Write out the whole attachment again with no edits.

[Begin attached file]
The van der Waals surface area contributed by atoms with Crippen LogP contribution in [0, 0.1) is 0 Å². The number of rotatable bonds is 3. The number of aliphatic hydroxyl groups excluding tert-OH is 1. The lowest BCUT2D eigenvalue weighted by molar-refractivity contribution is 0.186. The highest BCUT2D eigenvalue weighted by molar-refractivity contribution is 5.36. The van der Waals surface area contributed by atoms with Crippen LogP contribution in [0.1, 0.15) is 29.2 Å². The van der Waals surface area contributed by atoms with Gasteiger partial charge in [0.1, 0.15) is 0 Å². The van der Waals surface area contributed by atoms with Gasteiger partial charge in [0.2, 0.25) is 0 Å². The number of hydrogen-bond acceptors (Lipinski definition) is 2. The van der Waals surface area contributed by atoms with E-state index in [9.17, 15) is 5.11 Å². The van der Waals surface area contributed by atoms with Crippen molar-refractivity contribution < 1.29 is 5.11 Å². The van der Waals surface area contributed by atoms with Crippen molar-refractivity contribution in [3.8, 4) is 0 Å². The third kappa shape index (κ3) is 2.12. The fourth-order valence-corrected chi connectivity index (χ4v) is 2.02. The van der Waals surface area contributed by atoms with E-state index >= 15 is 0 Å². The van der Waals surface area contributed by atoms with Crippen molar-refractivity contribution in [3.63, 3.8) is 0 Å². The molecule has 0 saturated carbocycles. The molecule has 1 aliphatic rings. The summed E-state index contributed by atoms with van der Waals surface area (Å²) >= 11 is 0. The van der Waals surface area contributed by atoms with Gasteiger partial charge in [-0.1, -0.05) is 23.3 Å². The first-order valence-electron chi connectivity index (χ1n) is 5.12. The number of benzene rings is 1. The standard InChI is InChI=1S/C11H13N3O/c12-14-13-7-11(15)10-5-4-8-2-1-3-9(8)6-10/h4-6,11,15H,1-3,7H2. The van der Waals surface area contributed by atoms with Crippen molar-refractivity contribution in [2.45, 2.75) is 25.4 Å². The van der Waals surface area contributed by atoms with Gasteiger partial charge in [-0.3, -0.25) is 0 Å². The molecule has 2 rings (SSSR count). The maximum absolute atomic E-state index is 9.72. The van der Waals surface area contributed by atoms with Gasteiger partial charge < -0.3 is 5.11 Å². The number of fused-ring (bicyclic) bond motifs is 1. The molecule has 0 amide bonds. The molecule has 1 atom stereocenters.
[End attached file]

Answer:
The van der Waals surface area contributed by atoms with Crippen LogP contribution in [0, 0.1) is 0 Å². The number of rotatable bonds is 3. The number of aliphatic hydroxyl groups excluding tert-OH is 1. The lowest BCUT2D eigenvalue weighted by molar-refractivity contribution is 0.186. The highest BCUT2D eigenvalue weighted by molar-refractivity contribution is 5.36. The van der Waals surface area contributed by atoms with Crippen LogP contribution in [0.1, 0.15) is 29.2 Å². The van der Waals surface area contributed by atoms with Gasteiger partial charge in [0.1, 0.15) is 0 Å². The van der Waals surface area contributed by atoms with Gasteiger partial charge in [0.2, 0.25) is 0 Å². The number of hydrogen-bond acceptors (Lipinski definition) is 2. The van der Waals surface area contributed by atoms with E-state index in [9.17, 15) is 5.11 Å². The van der Waals surface area contributed by atoms with Crippen molar-refractivity contribution < 1.29 is 5.11 Å². The van der Waals surface area contributed by atoms with Crippen molar-refractivity contribution in [3.8, 4) is 0 Å². The third kappa shape index (κ3) is 2.12. The fourth-order valence-corrected chi connectivity index (χ4v) is 2.02. The van der Waals surface area contributed by atoms with E-state index >= 15 is 0 Å². The van der Waals surface area contributed by atoms with Crippen molar-refractivity contribution in [3.63, 3.8) is 0 Å². The molecule has 0 saturated carbocycles. The molecule has 1 aliphatic rings. The summed E-state index contributed by atoms with van der Waals surface area (Å²) >= 11 is 0. The van der Waals surface area contributed by atoms with Gasteiger partial charge in [-0.1, -0.05) is 23.3 Å². The first-order valence-electron chi connectivity index (χ1n) is 5.12. The number of benzene rings is 1. The standard InChI is InChI=1S/C11H13N3O/c12-14-13-7-11(15)10-5-4-8-2-1-3-9(8)6-10/h4-6,11,15H,1-3,7H2. The van der Waals surface area contributed by atoms with Crippen molar-refractivity contribution in [2.45, 2.75) is 25.4 Å². The van der Waals surface area contributed by atoms with Gasteiger partial charge in [-0.3, -0.25) is 0 Å². The molecule has 2 rings (SSSR count). The maximum absolute atomic E-state index is 9.72. The van der Waals surface area contributed by atoms with Gasteiger partial charge < -0.3 is 5.11 Å². The number of fused-ring (bicyclic) bond motifs is 1. The molecule has 0 amide bonds. The molecule has 1 atom stereocenters.